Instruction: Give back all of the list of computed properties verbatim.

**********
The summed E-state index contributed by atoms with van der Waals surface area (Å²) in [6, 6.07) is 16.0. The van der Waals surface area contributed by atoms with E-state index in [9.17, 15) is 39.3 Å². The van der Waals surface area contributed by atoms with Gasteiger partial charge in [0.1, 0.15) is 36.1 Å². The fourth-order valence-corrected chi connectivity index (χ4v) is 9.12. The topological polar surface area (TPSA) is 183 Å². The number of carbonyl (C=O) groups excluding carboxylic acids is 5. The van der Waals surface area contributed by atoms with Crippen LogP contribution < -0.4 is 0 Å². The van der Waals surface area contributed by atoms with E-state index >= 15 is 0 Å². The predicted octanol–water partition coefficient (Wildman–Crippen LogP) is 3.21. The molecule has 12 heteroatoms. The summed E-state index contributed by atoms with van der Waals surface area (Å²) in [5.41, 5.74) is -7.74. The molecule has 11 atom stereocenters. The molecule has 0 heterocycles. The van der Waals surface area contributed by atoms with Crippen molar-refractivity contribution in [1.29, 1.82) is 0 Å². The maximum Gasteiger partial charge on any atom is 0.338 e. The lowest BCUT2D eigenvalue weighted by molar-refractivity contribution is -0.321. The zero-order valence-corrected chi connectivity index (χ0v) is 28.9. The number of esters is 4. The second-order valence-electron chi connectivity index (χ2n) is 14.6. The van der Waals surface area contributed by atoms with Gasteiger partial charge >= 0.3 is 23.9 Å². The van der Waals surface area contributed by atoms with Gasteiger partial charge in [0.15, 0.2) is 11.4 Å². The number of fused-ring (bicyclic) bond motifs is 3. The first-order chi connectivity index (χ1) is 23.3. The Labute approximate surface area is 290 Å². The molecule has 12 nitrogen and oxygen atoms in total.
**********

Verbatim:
The summed E-state index contributed by atoms with van der Waals surface area (Å²) in [6, 6.07) is 16.0. The van der Waals surface area contributed by atoms with E-state index in [9.17, 15) is 39.3 Å². The van der Waals surface area contributed by atoms with Gasteiger partial charge in [0.1, 0.15) is 36.1 Å². The fourth-order valence-corrected chi connectivity index (χ4v) is 9.12. The topological polar surface area (TPSA) is 183 Å². The number of carbonyl (C=O) groups excluding carboxylic acids is 5. The van der Waals surface area contributed by atoms with Crippen LogP contribution < -0.4 is 0 Å². The van der Waals surface area contributed by atoms with E-state index >= 15 is 0 Å². The predicted octanol–water partition coefficient (Wildman–Crippen LogP) is 3.21. The molecule has 12 heteroatoms. The summed E-state index contributed by atoms with van der Waals surface area (Å²) in [5.41, 5.74) is -7.74. The molecule has 11 atom stereocenters. The molecule has 0 heterocycles. The van der Waals surface area contributed by atoms with Crippen molar-refractivity contribution in [1.29, 1.82) is 0 Å². The maximum Gasteiger partial charge on any atom is 0.338 e. The lowest BCUT2D eigenvalue weighted by molar-refractivity contribution is -0.321. The zero-order valence-corrected chi connectivity index (χ0v) is 28.9. The number of esters is 4. The second-order valence-electron chi connectivity index (χ2n) is 14.6. The van der Waals surface area contributed by atoms with Gasteiger partial charge >= 0.3 is 23.9 Å². The van der Waals surface area contributed by atoms with Gasteiger partial charge in [0.15, 0.2) is 11.4 Å². The number of fused-ring (bicyclic) bond motifs is 3. The first-order chi connectivity index (χ1) is 23.3. The Labute approximate surface area is 290 Å². The molecule has 12 nitrogen and oxygen atoms in total.